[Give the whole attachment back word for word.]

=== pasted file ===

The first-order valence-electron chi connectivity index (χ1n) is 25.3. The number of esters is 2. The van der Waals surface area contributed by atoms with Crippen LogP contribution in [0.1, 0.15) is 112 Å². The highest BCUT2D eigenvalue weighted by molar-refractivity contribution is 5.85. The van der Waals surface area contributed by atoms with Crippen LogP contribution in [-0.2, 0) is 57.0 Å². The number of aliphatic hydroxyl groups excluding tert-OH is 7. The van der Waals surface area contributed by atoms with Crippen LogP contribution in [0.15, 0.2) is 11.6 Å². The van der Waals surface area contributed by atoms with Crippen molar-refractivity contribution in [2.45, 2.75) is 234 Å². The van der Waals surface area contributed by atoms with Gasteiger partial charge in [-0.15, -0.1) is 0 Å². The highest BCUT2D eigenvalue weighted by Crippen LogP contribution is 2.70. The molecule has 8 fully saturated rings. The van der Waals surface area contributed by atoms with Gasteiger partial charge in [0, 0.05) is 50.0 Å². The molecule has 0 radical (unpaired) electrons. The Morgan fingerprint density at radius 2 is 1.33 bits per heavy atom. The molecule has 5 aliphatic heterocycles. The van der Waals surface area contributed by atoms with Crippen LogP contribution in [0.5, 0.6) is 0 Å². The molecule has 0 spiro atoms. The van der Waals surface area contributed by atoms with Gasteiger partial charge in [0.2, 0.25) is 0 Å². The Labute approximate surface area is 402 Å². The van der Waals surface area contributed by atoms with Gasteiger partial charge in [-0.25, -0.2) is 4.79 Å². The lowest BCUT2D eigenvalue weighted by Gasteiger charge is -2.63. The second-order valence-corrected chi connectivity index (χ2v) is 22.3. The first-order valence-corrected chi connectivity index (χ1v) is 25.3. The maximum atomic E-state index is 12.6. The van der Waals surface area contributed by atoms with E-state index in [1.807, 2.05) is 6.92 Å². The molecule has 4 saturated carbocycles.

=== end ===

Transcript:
The first-order valence-electron chi connectivity index (χ1n) is 25.3. The number of esters is 2. The van der Waals surface area contributed by atoms with Crippen LogP contribution in [0.1, 0.15) is 112 Å². The highest BCUT2D eigenvalue weighted by molar-refractivity contribution is 5.85. The van der Waals surface area contributed by atoms with Crippen LogP contribution in [-0.2, 0) is 57.0 Å². The number of aliphatic hydroxyl groups excluding tert-OH is 7. The van der Waals surface area contributed by atoms with Crippen LogP contribution in [0.15, 0.2) is 11.6 Å². The van der Waals surface area contributed by atoms with Crippen molar-refractivity contribution in [2.45, 2.75) is 234 Å². The van der Waals surface area contributed by atoms with Gasteiger partial charge in [-0.15, -0.1) is 0 Å². The highest BCUT2D eigenvalue weighted by Crippen LogP contribution is 2.70. The molecule has 8 fully saturated rings. The van der Waals surface area contributed by atoms with Gasteiger partial charge in [0, 0.05) is 50.0 Å². The molecule has 0 radical (unpaired) electrons. The Morgan fingerprint density at radius 2 is 1.33 bits per heavy atom. The molecule has 5 aliphatic heterocycles. The van der Waals surface area contributed by atoms with Crippen LogP contribution in [0.5, 0.6) is 0 Å². The molecule has 0 spiro atoms. The van der Waals surface area contributed by atoms with Gasteiger partial charge in [0.2, 0.25) is 0 Å². The Labute approximate surface area is 402 Å². The van der Waals surface area contributed by atoms with Gasteiger partial charge in [-0.25, -0.2) is 4.79 Å². The lowest BCUT2D eigenvalue weighted by Gasteiger charge is -2.63. The second-order valence-corrected chi connectivity index (χ2v) is 22.3. The first-order valence-corrected chi connectivity index (χ1v) is 25.3. The maximum atomic E-state index is 12.6. The van der Waals surface area contributed by atoms with E-state index in [1.807, 2.05) is 6.92 Å². The molecule has 4 saturated carbocycles.